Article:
Ofcom
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Services for disabled customers need to be publicised more

New Ofcom research has revealed that communications providers need to do more to publicise services that are available for disabled customers.

Mystery shopping was conducted by Ofcom to see what advice prospective customers were given about these services by BT, Orange, O2, TalkTalk, T-Mobile, Virgin Media, Vodafone and 3.

As part of our wider duty to further the interests of citizens and of consumers, Ofcom has a specific duty to take into consideration the needs of customers with disabilities.

We must ensure that communications providers provide services for disabled customers and that these services are publicised in such a way that allows disabled customers to use and benefit from them.

The mystery shopping revealed that just over a third (37 per cent) of mystery shoppers were provided with information about at least one service available for disabled customers without further prompting.  This figure rose to three quarters (75 per cent) after prompting.

This is a significant drop since Ofcom’s 2006 research when 91 per cent of calls resulted in information being provided about at least one service after prompting.

Mystery shopping

Ofcom conducted mystery shopping between August 2009 and March 2010 to see what advice consumers were given on the phone or by email about services for disabled customers; and what information was available on providers’ websites and how easily it could be found.

Mystery shoppers called on behalf of ‘relatives’ who were  blind or visually impaired, deaf or hard of hearing, had a cognitive impairment  or were in hospital long term.

Blind or visually impaired customers

Almost one in five (19 per cent) of the mystery shopping enquiries on behalf of blind people resulted in the mystery shopper being told, at least initially, that there were no special services for disabled customers.

Deaf and hard of hearing customers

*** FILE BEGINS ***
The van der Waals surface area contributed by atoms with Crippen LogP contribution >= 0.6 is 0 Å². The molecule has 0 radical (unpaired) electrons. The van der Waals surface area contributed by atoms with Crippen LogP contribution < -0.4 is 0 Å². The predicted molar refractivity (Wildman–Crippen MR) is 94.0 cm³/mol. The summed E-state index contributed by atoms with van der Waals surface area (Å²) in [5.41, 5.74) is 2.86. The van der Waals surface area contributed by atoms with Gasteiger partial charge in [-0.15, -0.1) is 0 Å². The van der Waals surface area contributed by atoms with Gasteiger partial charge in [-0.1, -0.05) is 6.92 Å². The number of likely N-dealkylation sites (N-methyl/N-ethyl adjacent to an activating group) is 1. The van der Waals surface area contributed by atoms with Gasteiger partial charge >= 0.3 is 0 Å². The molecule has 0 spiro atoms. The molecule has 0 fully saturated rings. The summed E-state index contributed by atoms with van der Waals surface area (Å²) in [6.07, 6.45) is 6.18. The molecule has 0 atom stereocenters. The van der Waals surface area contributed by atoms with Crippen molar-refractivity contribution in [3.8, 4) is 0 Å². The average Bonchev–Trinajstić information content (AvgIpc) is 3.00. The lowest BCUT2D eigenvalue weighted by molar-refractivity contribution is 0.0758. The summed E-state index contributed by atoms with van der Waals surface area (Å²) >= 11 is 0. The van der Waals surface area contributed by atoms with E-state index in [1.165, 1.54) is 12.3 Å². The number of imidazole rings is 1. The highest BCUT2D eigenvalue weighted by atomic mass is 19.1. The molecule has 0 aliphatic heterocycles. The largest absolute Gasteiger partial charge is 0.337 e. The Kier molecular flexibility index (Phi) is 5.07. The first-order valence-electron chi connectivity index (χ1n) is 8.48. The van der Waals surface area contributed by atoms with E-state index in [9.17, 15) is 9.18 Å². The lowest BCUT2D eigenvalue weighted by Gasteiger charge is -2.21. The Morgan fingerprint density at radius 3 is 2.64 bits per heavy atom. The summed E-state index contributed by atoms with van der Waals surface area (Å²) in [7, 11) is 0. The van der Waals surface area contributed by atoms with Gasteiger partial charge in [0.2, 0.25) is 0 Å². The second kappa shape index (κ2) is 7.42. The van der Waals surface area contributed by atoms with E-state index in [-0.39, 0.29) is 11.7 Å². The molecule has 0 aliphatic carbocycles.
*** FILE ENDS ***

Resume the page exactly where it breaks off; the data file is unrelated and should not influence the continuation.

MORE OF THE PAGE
The most commonly mentioned service for deaf customers was text relay (text relay enables people who are deaf or speech-impaired to make and receive telephone calls using a textphone, with a relay assistant in a call centre voicing what is typed, and typing back what is said). However this was only mentioned in 49 per cent of calls even after prompting (compared to 78 per cent in 2006).

Customers with cognitive impairments or in hospital long term

For people with cognitive impairments or who were in hospital long term, relevant services such as third party account access or bill management were only mentioned spontaneously in 21 per cent of calls  One in five (20 per cent) of callers were told that there were no special services for disabled customers.

Web based and email enquiries

Of 105 email enquiries sent, only 70 per cent received a personal response. 31 did not receive a reply during the mystery shopping exercise.  Surprisingly, replies to email enquiries generally contained less information than those given over the phone even though it would have been possible for the provider to spend time checking which services were available.

Next steps

Ofcom has discussed the findings of the mystery shopping with the relevant providers and has asked them to set out an action plan with reasonable timings for improvements.

Most providers have shown willingness to improve the situation, and Ofcom will be working with them to ensure that this happens.

Ofcom then plans to undertake further mystery shopping and depending on the results will consider taking enforcement action if necessary which could result in a fine of up to 10 per cent of turnover for those failing to meet their obligations.

Read the mystery shopping report

Advice on services for disabled consumers

 

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